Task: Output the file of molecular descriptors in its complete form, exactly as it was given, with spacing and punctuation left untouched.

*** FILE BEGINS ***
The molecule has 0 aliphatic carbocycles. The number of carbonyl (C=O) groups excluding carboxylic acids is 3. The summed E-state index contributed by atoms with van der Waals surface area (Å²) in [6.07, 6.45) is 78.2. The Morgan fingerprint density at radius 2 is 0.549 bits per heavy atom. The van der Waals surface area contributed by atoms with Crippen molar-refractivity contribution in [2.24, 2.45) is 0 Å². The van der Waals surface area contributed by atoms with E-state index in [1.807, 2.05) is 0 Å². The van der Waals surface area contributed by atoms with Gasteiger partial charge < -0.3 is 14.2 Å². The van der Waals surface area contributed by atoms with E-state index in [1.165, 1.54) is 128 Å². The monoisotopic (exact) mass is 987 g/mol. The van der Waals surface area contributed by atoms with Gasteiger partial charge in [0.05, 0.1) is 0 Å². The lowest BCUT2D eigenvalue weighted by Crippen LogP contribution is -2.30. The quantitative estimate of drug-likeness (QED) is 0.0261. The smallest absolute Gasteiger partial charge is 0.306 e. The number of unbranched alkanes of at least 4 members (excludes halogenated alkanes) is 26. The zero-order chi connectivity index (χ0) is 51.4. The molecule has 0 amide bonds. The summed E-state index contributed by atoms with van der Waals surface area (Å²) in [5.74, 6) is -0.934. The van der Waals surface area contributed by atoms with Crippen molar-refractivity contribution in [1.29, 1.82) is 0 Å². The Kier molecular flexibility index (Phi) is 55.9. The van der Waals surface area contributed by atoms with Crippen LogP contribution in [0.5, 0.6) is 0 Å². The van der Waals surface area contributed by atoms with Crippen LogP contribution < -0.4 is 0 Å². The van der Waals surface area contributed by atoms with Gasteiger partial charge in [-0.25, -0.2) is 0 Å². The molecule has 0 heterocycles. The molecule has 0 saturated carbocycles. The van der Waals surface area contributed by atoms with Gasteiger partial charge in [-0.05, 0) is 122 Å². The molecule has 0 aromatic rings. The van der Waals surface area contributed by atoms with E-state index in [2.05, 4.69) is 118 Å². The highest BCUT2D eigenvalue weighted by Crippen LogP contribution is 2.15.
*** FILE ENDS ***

The molecule has 0 aliphatic carbocycles. The number of carbonyl (C=O) groups excluding carboxylic acids is 3. The summed E-state index contributed by atoms with van der Waals surface area (Å²) in [6.07, 6.45) is 78.2. The Morgan fingerprint density at radius 2 is 0.549 bits per heavy atom. The van der Waals surface area contributed by atoms with Crippen molar-refractivity contribution in [2.24, 2.45) is 0 Å². The van der Waals surface area contributed by atoms with E-state index in [1.807, 2.05) is 0 Å². The van der Waals surface area contributed by atoms with Gasteiger partial charge < -0.3 is 14.2 Å². The van der Waals surface area contributed by atoms with E-state index in [1.165, 1.54) is 128 Å². The monoisotopic (exact) mass is 987 g/mol. The van der Waals surface area contributed by atoms with Gasteiger partial charge in [0.05, 0.1) is 0 Å². The lowest BCUT2D eigenvalue weighted by Crippen LogP contribution is -2.30. The quantitative estimate of drug-likeness (QED) is 0.0261. The smallest absolute Gasteiger partial charge is 0.306 e. The number of unbranched alkanes of at least 4 members (excludes halogenated alkanes) is 26. The zero-order chi connectivity index (χ0) is 51.4. The molecule has 0 amide bonds. The summed E-state index contributed by atoms with van der Waals surface area (Å²) in [5.74, 6) is -0.934. The van der Waals surface area contributed by atoms with Crippen molar-refractivity contribution in [1.29, 1.82) is 0 Å². The Kier molecular flexibility index (Phi) is 55.9. The van der Waals surface area contributed by atoms with Crippen LogP contribution in [0.5, 0.6) is 0 Å². The van der Waals surface area contributed by atoms with Crippen LogP contribution < -0.4 is 0 Å². The van der Waals surface area contributed by atoms with Gasteiger partial charge in [-0.25, -0.2) is 0 Å². The molecule has 0 heterocycles. The molecule has 0 saturated carbocycles. The van der Waals surface area contributed by atoms with Gasteiger partial charge in [-0.05, 0) is 122 Å². The molecule has 0 aromatic rings. The van der Waals surface area contributed by atoms with E-state index in [2.05, 4.69) is 118 Å². The highest BCUT2D eigenvalue weighted by Crippen LogP contribution is 2.15.